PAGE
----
Evans v. Perkins (INMATE 1)

Filing 39

RECOMMENDATION of the Magistrate Judge that: (1) the defendant's 19 motion for summary judgment be granted; (2) this case be dismissed without prejudice; (3) the costs of this proceeding be taxed against plaintiff. Objections to R&R due by 10/22/2008. Signed by Honorable Charles S. Coody on 10/9/08. (sl, )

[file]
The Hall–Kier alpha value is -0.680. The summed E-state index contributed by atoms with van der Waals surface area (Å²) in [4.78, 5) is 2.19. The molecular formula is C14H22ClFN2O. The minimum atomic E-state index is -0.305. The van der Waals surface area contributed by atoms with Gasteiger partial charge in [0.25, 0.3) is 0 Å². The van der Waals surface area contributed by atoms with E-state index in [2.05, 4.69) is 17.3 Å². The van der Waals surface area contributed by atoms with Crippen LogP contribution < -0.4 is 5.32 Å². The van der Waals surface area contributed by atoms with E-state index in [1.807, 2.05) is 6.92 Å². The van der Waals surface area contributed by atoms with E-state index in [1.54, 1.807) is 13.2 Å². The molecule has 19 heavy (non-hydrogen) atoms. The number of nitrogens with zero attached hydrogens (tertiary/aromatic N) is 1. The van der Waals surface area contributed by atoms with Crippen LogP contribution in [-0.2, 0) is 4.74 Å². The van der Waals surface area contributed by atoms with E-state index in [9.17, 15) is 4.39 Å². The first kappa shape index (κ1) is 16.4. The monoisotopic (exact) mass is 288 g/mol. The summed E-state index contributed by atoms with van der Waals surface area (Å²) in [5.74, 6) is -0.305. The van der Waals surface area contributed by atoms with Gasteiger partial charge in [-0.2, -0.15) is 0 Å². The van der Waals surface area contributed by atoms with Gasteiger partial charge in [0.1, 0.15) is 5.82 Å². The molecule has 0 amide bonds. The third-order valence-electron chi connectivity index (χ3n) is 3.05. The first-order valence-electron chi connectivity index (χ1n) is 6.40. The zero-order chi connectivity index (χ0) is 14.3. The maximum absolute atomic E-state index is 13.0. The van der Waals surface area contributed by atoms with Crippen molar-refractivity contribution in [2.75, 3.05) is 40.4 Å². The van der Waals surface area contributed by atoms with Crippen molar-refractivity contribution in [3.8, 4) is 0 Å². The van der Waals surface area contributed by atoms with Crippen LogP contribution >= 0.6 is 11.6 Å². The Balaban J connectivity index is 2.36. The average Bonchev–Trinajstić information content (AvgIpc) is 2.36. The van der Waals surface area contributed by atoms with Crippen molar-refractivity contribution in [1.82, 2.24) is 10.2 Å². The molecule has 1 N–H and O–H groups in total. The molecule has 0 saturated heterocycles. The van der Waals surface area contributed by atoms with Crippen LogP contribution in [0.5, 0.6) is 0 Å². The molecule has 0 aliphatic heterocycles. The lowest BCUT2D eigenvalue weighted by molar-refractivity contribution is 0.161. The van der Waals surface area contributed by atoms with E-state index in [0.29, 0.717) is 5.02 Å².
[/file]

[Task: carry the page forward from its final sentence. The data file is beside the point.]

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IN THE DISTRICT COURT OF THE UNITED STATES F O R THE MIDDLE DISTRICT OF ALABAMA N O R T H E R N DIVISION E R IC DEMETRIUS EVANS, # 249159, Plaintiff, v. ) ) ) ) ) ) ) ) ) ) C I V I L ACTION NO. 2:07cv100-MEF (WO) R A L P H PERKINS, et al., Defendants. R E C O M M E N D A T I O N OF THE MAGISTRATE JUDGE In this 42 U.S.C. 1983 action, the inmate plaintiff, Eric Demetrius Evans ("Evans"), com plain s that defendant Ralph Perkins violated his rights secured by the Eighth Amendment b y failing to ensure that a brick wall was repaired before it fell on him. According to Evans, h e hurt his wrist and his back when a concrete brick wall fell on him. Evans "contend (sic) th a t the defendant Perkins has been warned several times of this trape (sic) for inmates but D e fe n d a n t Perkins only showed a reckless neglect for the problems." (Id.). Evans seeks c o m p e n s a to r y and punitive damages. P u r s u a n t to the orders of this court, the defendant filed a written special report and s u p p o rtin g evidentiary material addressing the plaintiff's claim. In accordance with the order en tered on May 16, 2007 (doc. # 33), the court deems it appropriate to treat the defendant's sp e c ial report as a motion for summary judgment. The plaintiff was provided an opportunity t o respond to the motion and has done so. Upon consideration of the motion, pleadings, re sp o n s e s and evidentiary material filed in support of and in opposition to the motion, the c o u rt concludes that the motion for summary judgment is due to be granted. F A C T S1 E v a n s was incarcerated at the Elmore Correctional Facility where he worked in the la u n d ry . Defendant Ralph Perkins is one of the managers at the laundry. Evans was injured o n January 25, 2007, when a concrete brick wall fell and struck him on his wrist. Evans was p la c in g his jacket on the wall when it collapsed. The laundry manager on duty, Charles Williams, arranged for Evans to be taken to S tato n Health Care unit. Evans' right hand was swollen and he had abrasions on his middle fin g e r. He was treated and returned to the Elmore County Correctional Facility. E v a n s filed this action on February 1, 2007. STANDARD OF REVIEW " S u m m a ry judgment is appropriate `if the pleadings, depositions, answers to in te rro g a to rie s, and admissions on file, together with the affidavits, if any, show there is no g e n u i n e issue as to any material fact and that the moving party is entitled to judgment as a m a tte r of law.'" Greenberg v. BellSouth Telecomm., Inc., 498 F.3d 1258, 1263 (11 th Cir. 2 0 0 7 ) (per curiam) (citation omitted); FED.R.CIV.P. 56(c) (Summary judgment "should be re n d e re d if the pleadings, the discovery and disclosure materials on file, and any affidavits sh o w that there is no genuine issue as to any material fact and that the movant is entitled to The court construes the facts in a light most favorable to the non-movant, the plaintiff in this case. See, e.g. Brown v. Crawford, 906 F.2d 667 (11th Cir. 1990). 1 2 ju d g m e n t as a matter of law.").2 The party moving for summary judgment "always bears the in itia l responsibility of informing the district court of the basis for its motion, and identifying th o s e portions of the [record, including pleadings, discovery materials and affidavits], which it believes demonstrate the absence of a genuine issue of material fact." Celotex Corp. v. C a tre tt, 477 U.S. 317, 323 (1986). The movant may meet this burden by presenting evidence w h i c h would be admissible at trial indicating there is no dispute of material fact or by s h o w in g that the nonmoving party has failed to present evidence in support of some element o f its case on which it bears the ultimate burden of proof. Id. at 322-324. Once the defendant has met his evidentiary burden and demonstrated the absence of a genuine issue of material fact with respect to the plaintiff's claim, the burden shifts to the p la in tiff to establish, with appropriate evidence beyond the pleadings, that a genuine issue m a t e r i a l to his case exists. Clark v. Coats and Clark, Inc., 929 F.2d 604, 608 (11 th Cir. 1 9 9 1 ); Celotex, 477 U.S. at 324; FED.R.CIV.P. 56(e)(2) ("When a motion for summary ju d g m e n t is properly made and supported, an opposing party may not rely merely on a lleg a tio n s or denials in its own pleading; rather, its response must ... set out specific facts s h o w in g a genuine issue for trial."). A genuine issue of material fact exists when the n o n m o v in g party produces evidence that would allow a reasonable fact-finder to return a v e rd ic t in its favor. Greenberg, 498 F.3d at 1263. Effective December 1, 2007, "[t]he language of Rule 56 [was] amended ... to make the rule[] more easily understood and to make style and terminology consistent throughout the rules. These changes ... are stylistic o n ly ." FED.R.CIV.P. 56 Advisory Committee Notes. Thus, although Rule 56 underwent stylistic changes, its s u b sta n c e remains the same and, therefore, all cases citing the prior rule remain equally applicable to the current ru le. 2 3 A lth o u g h factual inferences must be viewed in a light most favorable to the n o n m o v in g party and pro se complaints are entitled to liberal interpretation by the courts, a p r o se litigant does not escape the burden of establishing by sufficient evidence a genuine is s u e of material fact. Beard v. Banks, 548 U.S. 521, 525 (2006); Brown v. Crawford, 906 F .2 d 667, 670 (11 th Cir. 1990). Thus, the plaintiff's pro se status alone does not mandate this c o u rt's disregard of elementary principles of production and proof in a civil case. In this c a se , Evans fails to demonstrate a requisite genuine issue of material fact in order to preclude s u m m a ry judgment. Matsushita, supra. DISCUSSION E v a n s complains that defendant Perkins was deliberately indifferent to his health and s a fe ty because Perkins did not "fix the wall when warn (sic) on numberous (sic) occasions," a b o u t the danger of the wall collapsing. (Pl's Opp. to Def's Spec. Rep., Ex. A at 2). A p riso n official may be held liable under the eighth amendment for acting with "deliberate in d iffe re n c e" to inmate health or safety only if he knows that the inmate faces a substantial risk of serious harm and disregards that risk by failing to take reasonable measures to abate it. Farmer v. Brennan, 511 U.S. 825 (1994). Under this standard, to survive summary ju d g m e n t on this claim, the plaintiff must produce sufficient evidence of (1) a substantial risk o f serious harm; (2) the defendant's deliberate indifference to that risk; and (3) causation. S e e LaMarca v. Turner, 995 F.2d 1526, 1535 (11 th Cir. 1993). Mere negligent failure to p ro te c t an inmate from injury does not justify liability under section 1983. Davidson v. C a n n o n , 474 U.S. 344 (1986). Prison officials must have been deliberately indifferent to a 4 k n o w n danger before it can be said that their failure to act offended "evolving standards of d e c e n c y ," thereby rising to the level of a constitutional tort. Estelle v. Gamble, 429 U.S. 97, 1 0 5 -0 6 (1976); Hopkins v. Britton, 742 F.2d 1308, 1310 (11 th Cir. 1984). The known risk o f injury must be "`a strong likelihood, rather than a mere possibility'" before a prison o ff ic e r' s failure to act can constitute deliberate indifference. Edwards v. Gilbert, 867 F.2d 1 2 7 1 , 1276 (11 th Cir. 1989). T h is case is before the court on Perkins' motion for summary judgment in which he d en ies that he had been previously advised that the wall was in danger of collapsing. (Def's S p ec . Rep., Ex. A at 2). In his response, Evans asserts that Perkins was told by laundry m a n a g ers Williams and Summerlin "to fix the wall before it fall on someone..." (Pl's Opp. to Def's Spec. Rep., Ex. A at 1-2). The obvious difficulty with this assertion is that Evans d o e sn 't say how he knows what Perkins was allegedly told, and this failure on his part means that the court cannot consider it in support of his opposition to the motion for summary ju d g m e n t. See FED.R.CIV.P. 56(e)(1) (Requiring that an opposing affidavit "be made on p e r s o n a l knowledge, set out facts that would be admissible in evidence, and show that the a ffia n t is competent to testify on the matters stated . . . "). Evans' assertions in his affidavit th a t Perkins was told to fix the wall are simply hearsay, and thus, do not comply with FED. R . CIV. P. 56. To prevail against a defendant, Evans must show that the defendant was involved in a c ts or omissions that resulted in the constitutional deprivation. Hale v. Tallapoosa County, 5 0 F.3d 1579 (11 th Cir. 1995). The language of 1983 plainly requires proof of an 5 affirm a tiv e causal connection between the actions taken by a defendant and the constitutional d e p riv a tio n . Swint v. City of Wadley, Ala., 51 F.3d 988, 990 (11 th Cir. 1995). The undisputed e v id e n c e demonstrates that Perkins was not present in the laundry when Evans injured his h a n d . Thus, Evans has failed to present any admissible evidence that Perkins was involved in the incident that resulted in the alleged constitutional violation. See FED. R. CIV. P. 56(e). M o re importantly, however, Evans has failed to produce any evidence which would e sta b lis h that Perkins was deliberately indifferent to his safety.3 Even assuming Perkins at s o m e point knew that Evans was going to hang his coat on the concrete wall, Evans has f a il e d to come forward with any evidence that Perkins knew that the wall would fall and in ju re Evans. Simply put, Evans has presented no evidence that Perkins knew Evans faced a s a substantial risk of serious harm and disregarded that risk. Farmer, supra. When a motion for summary judgment has been made properly, the nonmoving party m a y not rely solely on the pleadings, but by affidavits, depositions, answers to in te rro g a to rie s, and admissions must show that there are specific facts demonstrating that th e re is a genuine issue for trial. See Brown, supra (a pro se litigant's allegation of c o n ta m in a t e d drinking water was found unsubstantiated and completely speculative because t h e litigant failed to submit a doctor's diagnosis for any medical examination evidence su p p o rting those allegations.). A plaintiff's mere verification of conclusory allegations is not s u f f i c i e n t to oppose a motion for summary judgment. Harris v. Ostrout, 65 F.3d 912 (11 t h Even if the court were to assume that Perkins was negligent because he allowed Evans to be in the area of the concrete wall, mere negligence is insufficient to violate the Constitution. See generally Estelle v. Gamble, 429 U.S. 97 (1976) and Davidson v. Cannon, 474 U.S. 344 (1986). 3 6 C ir. 1995); Fullman v. Graddick, 739 F.2d 553, 556-57 (11 th Cir. 1984). The mere fact that the wall fell and Evans was injured is insufficient to establish a constitutional violation. In th e final analysis, the plaintiff has failed to show that he was at any risk of serious harm or th a t Perkins knew that he faced a substantial risk of serious harm. In the absence of such a s h o w i n g by the plaintiff, it is clear that the plaintiff has failed to establish a genuine issue a b o u t deliberate indifference on the part of Perkins. Brown, 906 F.2d at 670. Summary ju d g m e n t is therefore due to be granted in his favor. Celotex, 477 U.S. at 322-23. CONCLUSION A c c o rd in g ly , it is the RECOMMENDATION of the Magistrate Judge that: 1. 2. 3. T h e defendant's motion for summary judgment be GRANTED. T h is case be dismissed without prejudice. T h e costs of this proceeding be taxed against the plaintiff. It is further O R D E R E D that the parties shall file any objections to the said Recommendation on o r before October 22, 2008. Any objections filed must specifically identify the findings in th e Magistrate Judge's Recommendation to which the party objects. Frivolous, conclusive o r general objections will not be considered by the District Court. The parties are advised th a t this Recommendation is not a final order of the court and, therefore, it is not appealable. F a ilu re to file written objections to the proposed findings and recommendations in the M a g is tra te Judge's report shall bar the party from a de novo determination by the District C o u rt of issues covered in the report and shall bar the party from attacking on appeal factual 7 fin d in g s in the report accepted or adopted by the District Court except upon grounds of plain e rr o r or manifest injustice. Nettles v. Wainwright, 677 F.2d 404 (5 th Cir. 1982). See Stein v . Reynolds Securities, Inc., 667 F.2d 33 (11 th Cir. 1982). See also Bonner v. City of P r ic h a r d , 661 F.2d 1206 (11 th Cir. 1981, en banc), adopting as binding precedent all of the d e c is io n s of the former Fifth Circuit handed down prior to the close of business on S e p te m b e r 30, 1981. D o n e this 9 th day of October 2008. /s/Charles S. Coody CHARLES S. COODY C H IE F UNITED STATES MAGISTRATE JUDGE 8